c) either call the parties with you, sitting next to you, on speaker phone, or walk you through the calls, and
d) help you do any follow-up paperwork, mailings, and set alerts to remind you when to watch for replies and call for follow-ups.

I've made the calls, sat in on the calls and interjected when things got confusing or my client got distracted, or just sat by a client's side, working on other paperwork while they made the calls, giving them emotional support. We professional organizers do that every day.

Similarly, every other task you describe is something that a professional organizer can do with you, giving you support and information to achieve your goals. We are absolutely used to working with people whose ADHD distracts them, and with clients with grief, depression, anxiety, and other obstacles. I've been doing this for 15+ years, and the vast majority of us work in this field as a second or third career, finding that working compassionately with our clients is far more rewarding than what we did previously (as lawyers, managers, or in my case, as TV executives). Our goals are to help you make the decisions and take the actions that will give you confidence moving forward.

The one thing a professional organizing cannot do for you, and your friends cannot do for you, is to go to the dentist. I urge you to:

--ask any three friends which dentist they use
--ask your FB circle if they have a dentist in your town they really like
--call your dental insurance company (if you have one) or check their site to see which are in your plan
--call for an appointment

Honestly, I would do this "finding recommended dentist and making appointment" task first. As far as trusting any medical practitioner, if you trust the person recommending them, chances are the people they trust (doctors, dentists, lawyers, accountants, landscapers, etc.) will be trustworthy too.

As recently as January, I answered a question very similar to yours. I'm going to borrow some parts of what I said there (which probably borrowed from other MetaFilter posts where I answered similar questions, which may help you feel better about how common these overwhelming experiences are).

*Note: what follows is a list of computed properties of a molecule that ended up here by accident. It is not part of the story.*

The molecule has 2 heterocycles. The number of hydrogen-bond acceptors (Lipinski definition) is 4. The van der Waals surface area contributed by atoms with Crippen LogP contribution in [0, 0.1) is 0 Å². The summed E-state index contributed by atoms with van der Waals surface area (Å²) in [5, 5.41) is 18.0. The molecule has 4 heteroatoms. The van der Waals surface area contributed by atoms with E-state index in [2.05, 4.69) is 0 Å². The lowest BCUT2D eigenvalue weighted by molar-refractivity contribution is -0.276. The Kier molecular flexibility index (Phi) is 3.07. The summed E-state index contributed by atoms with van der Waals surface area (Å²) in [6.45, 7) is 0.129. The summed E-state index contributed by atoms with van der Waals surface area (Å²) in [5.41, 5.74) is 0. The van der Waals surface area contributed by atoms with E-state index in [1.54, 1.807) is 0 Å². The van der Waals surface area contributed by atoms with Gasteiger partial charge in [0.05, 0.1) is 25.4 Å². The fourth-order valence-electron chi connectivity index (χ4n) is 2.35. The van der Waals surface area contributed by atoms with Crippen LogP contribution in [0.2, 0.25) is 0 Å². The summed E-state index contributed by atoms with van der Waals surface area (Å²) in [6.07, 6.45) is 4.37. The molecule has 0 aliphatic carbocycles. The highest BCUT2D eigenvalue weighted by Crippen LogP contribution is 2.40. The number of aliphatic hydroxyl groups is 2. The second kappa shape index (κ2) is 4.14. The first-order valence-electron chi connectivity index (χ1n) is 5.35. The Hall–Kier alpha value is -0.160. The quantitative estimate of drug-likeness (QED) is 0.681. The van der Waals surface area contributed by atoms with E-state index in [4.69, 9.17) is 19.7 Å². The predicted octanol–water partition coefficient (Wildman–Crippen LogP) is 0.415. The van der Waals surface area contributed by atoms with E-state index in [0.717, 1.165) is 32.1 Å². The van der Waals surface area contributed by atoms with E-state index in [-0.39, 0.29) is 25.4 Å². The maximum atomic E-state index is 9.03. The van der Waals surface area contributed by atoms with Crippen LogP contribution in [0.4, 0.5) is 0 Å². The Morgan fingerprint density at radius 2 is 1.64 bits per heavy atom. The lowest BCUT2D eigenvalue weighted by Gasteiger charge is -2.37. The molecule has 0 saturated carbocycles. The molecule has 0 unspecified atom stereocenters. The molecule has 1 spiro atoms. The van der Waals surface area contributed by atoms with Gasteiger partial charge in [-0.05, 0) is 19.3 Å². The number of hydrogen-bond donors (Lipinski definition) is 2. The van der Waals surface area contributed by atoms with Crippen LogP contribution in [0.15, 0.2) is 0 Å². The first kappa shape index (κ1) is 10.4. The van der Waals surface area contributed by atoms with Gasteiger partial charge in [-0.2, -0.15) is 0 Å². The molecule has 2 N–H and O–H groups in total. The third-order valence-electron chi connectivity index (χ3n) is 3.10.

What you want is to make sure you are working with someone in the National Association of Professional Organizers, the site for which has a "Find an Organizer" tab with a geographic search you can use, filtering geographically and by speciality. (I strongly urge you to just enter your zip code -- the site has been hinky this week with regard to returning names, but the zip code search works well.) I've been in NAPO 15+ years and can make sense of the various credentials, such as Certified Professional Organizer (CPO®), which is what I am, or CPO-CD, etc., if you have questions about any of that.

Given that you have ADHD, you may want to contact someone allied with the Institute for Challenging Disorganization (ICD) (whose subscribers -- they're not called members -- specialize in studying how to work with people with chronic disorganization and hoarding tendencies). The VAST majority of ICD members are also NAPO members, and I'd be more inclined to use ICD's database as a cross-check than as a sole resource.

I'd also suggest you consider someone who has experience working with seniors, even if you are not one, because those of us who work with seniors have even more experience with helping clients deal with the aftermath of someone's passing.